Transcendent Kingdom by Yaa Gyasi
My rating: 5 of 5 stars
What is the cost of the American Dream? Of uprooting your family, letting go of all that you hold dear, all that anchors you? This novel is a powerful and poignant read wherein a Ghanaian family's story is told through the eyes of its youngest, Gifty. While trying to complete her doctoral neuroscience research, Gifty struggles to shoulder the unyielding burden of abandonment, drug addiction, depression, and loss that has essentially torn her family apart.
There is a brilliant moment in the novel where Gifty, feeling like a fish out of water at a dinner party full of literati, mockingly narrates her experience of listening to them rave about allegories. Here, the novel becomes self aware, and Gyasi uses the phrase "generational trauma among diasporic communities". This is precisely what this novel was - a transfixing tale about the unspoken traumas often wrought by the push and pull of the American Dream. The separation of families from their homelands, the separation of family members from each other, can set in motion a chain of events that unwittingly leads to tragedy. But, as a coping and survival mechanism, all too often these tragedies are left unspoken, cast aside in favor of the narrative of triumph and success in the face of struggle.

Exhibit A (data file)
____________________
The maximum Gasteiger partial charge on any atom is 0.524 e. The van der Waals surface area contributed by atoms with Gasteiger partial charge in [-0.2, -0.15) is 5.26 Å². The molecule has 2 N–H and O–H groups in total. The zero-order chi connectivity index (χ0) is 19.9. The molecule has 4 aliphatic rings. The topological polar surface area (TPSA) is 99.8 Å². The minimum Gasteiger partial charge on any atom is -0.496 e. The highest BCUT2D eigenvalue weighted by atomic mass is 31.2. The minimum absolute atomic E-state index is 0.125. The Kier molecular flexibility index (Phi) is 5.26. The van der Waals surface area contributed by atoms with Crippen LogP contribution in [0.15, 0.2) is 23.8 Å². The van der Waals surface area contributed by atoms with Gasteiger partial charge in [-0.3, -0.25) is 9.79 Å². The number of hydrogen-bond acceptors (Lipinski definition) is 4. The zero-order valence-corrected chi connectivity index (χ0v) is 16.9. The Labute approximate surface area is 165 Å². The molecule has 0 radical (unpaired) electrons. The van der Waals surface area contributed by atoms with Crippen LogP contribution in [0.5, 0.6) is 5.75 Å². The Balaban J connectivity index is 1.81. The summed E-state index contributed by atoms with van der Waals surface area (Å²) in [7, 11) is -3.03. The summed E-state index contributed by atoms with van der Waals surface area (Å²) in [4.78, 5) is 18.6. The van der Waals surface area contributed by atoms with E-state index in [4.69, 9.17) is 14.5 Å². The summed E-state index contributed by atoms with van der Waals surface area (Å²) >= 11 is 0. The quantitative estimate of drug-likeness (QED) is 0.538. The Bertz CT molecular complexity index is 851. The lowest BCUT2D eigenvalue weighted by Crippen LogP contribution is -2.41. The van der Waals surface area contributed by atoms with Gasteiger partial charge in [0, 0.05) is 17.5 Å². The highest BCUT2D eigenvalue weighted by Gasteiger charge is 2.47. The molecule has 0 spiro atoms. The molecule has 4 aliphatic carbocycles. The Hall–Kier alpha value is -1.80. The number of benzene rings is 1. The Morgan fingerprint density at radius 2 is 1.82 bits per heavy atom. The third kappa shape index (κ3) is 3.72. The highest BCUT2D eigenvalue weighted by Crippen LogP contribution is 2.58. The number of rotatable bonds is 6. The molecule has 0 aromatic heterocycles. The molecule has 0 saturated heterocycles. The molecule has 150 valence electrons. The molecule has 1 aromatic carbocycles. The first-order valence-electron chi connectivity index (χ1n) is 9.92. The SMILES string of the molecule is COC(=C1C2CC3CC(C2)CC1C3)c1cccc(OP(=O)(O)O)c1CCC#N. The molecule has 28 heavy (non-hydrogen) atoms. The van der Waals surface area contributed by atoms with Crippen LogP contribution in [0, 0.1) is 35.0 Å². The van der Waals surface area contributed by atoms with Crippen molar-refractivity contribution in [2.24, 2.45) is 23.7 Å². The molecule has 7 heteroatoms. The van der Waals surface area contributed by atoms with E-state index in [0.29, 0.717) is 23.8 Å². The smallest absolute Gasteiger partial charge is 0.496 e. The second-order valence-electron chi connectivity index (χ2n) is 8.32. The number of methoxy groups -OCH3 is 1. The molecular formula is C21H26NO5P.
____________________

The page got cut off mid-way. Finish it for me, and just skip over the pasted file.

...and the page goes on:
Gifty channels her almost obsessive preoccupation with her brother's untimely death and her mother's depression into her work. Through her neuroscience research, which is pretty much all Gifty makes space for in her life, we get a glimpse into the psyche of a woman trying her hardest to work through her trauma while holding what's left of her family (and her belief in God) together. The writing is breathtaking; Gyasi masterfully weaves together past and present, the voice of Gifty's inner child propelling the story along in a way that leaves the reader enraptured. Gifty may put on a brave face for the world, but her pain is palpable.
I personally found this novel to be eerily relatable. While this novel would be an enriching read for people of all backgrounds, Gyasi spoke to an experience that truly hit home for me as a Black first generation American. I saw my family in Gifty's family and I saw myself in Gifty. Though at points I found myself feeling choked up - and I might have shed a tear or two - by the novel's end I felt at peace. This isn't a novel that is chock full of action; it is meditative and introspective, and if you're willing to sit with the story for a while, it can be quite a beautiful journey.
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